To finish my thought about the next trip: the family left 24 June 1822 – Emma keeps up her diary only until the 28th: the family are just arrived at Ghent. And then the rest of her diary for the year is BLANK! 1823’s diary begins upon their return: 21 July 1823.

So lucky Charles sees the north for more than a year, then travels south – for this time they work through Switzerland and into Italy — staying the winter with the Comptons (Spencer and his wife Margaret), as we’ve seen from Emma’s letter to Aunt.

“You know  Mamma is not a very uncertain person…” –No, indeed! No wonder her children loved her so.

What made me post on such a subject? Firstly, the generous offer of Mark in Illinois, who is the owner of young Augusta’s diary for the year 1798, the year she married Charles, Sr. This one sentence is more telling of the kind of person Mamma became than any I have ever run across.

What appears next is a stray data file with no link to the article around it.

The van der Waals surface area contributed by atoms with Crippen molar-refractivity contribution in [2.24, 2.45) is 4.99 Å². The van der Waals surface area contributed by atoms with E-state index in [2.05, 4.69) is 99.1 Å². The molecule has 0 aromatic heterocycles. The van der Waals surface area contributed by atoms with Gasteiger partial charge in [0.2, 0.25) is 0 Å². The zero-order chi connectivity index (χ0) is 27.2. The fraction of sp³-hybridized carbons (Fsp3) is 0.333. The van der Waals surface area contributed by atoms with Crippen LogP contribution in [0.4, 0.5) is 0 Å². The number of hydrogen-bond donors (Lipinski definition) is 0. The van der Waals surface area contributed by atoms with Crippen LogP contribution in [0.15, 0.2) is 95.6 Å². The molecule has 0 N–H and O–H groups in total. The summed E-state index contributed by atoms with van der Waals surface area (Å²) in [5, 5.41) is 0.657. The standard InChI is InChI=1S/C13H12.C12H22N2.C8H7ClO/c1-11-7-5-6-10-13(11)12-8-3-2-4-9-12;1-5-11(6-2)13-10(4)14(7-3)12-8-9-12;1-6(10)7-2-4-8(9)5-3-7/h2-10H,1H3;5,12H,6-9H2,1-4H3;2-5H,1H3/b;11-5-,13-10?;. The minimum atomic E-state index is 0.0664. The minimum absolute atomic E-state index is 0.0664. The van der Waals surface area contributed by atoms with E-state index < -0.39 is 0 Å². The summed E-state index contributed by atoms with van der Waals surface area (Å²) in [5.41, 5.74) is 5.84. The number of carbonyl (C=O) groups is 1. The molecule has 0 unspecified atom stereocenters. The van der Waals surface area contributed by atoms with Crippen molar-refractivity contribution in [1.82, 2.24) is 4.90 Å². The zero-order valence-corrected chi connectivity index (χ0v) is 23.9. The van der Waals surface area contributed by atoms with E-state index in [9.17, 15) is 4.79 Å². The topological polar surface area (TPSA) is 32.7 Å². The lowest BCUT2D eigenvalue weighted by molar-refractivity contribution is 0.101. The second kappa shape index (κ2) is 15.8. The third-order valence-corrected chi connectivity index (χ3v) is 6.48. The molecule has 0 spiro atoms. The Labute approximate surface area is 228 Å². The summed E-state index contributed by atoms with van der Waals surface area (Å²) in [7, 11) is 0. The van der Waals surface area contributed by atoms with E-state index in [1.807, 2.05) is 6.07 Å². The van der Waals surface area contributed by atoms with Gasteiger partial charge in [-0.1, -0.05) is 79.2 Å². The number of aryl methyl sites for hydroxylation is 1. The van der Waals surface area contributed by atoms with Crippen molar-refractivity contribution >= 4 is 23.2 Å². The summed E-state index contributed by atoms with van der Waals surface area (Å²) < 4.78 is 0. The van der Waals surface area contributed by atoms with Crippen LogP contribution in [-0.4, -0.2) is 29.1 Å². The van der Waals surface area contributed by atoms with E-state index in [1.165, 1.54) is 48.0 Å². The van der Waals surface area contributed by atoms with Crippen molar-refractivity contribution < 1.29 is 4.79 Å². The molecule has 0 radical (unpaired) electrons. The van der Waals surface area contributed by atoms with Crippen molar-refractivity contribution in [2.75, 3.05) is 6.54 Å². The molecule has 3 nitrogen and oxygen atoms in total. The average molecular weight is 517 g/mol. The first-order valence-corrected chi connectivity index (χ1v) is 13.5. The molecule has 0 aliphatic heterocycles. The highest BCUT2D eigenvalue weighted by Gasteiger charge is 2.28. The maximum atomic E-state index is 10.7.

The second is the hope that if a single diary can turn up why not a group of letters?? The Smiths, collectively — for it’s possible that Emma noted only those letters addressed specifically to her — would surely have held on to such a precious bundle as Charles’ letters from Abroad. Emma herself intimates that her diary, so tiresome to keep while away from home, was superseded by letters, sent to her siblings, to her aunts — especially “Aunt”. So this may be seen as a plea: Anyone owning even ONE letter with a bunch of fancy postmarks, addressed to No. 6 Portland Place or Suttons in Essex, drop me a line!

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9 November 1829

November 9, 2008 at 8:16 pm (a day in the life) (, , , , )

On this day, Charles Smith writes in his pocket diary: “Came up from Tring to London with Mary & the two children–”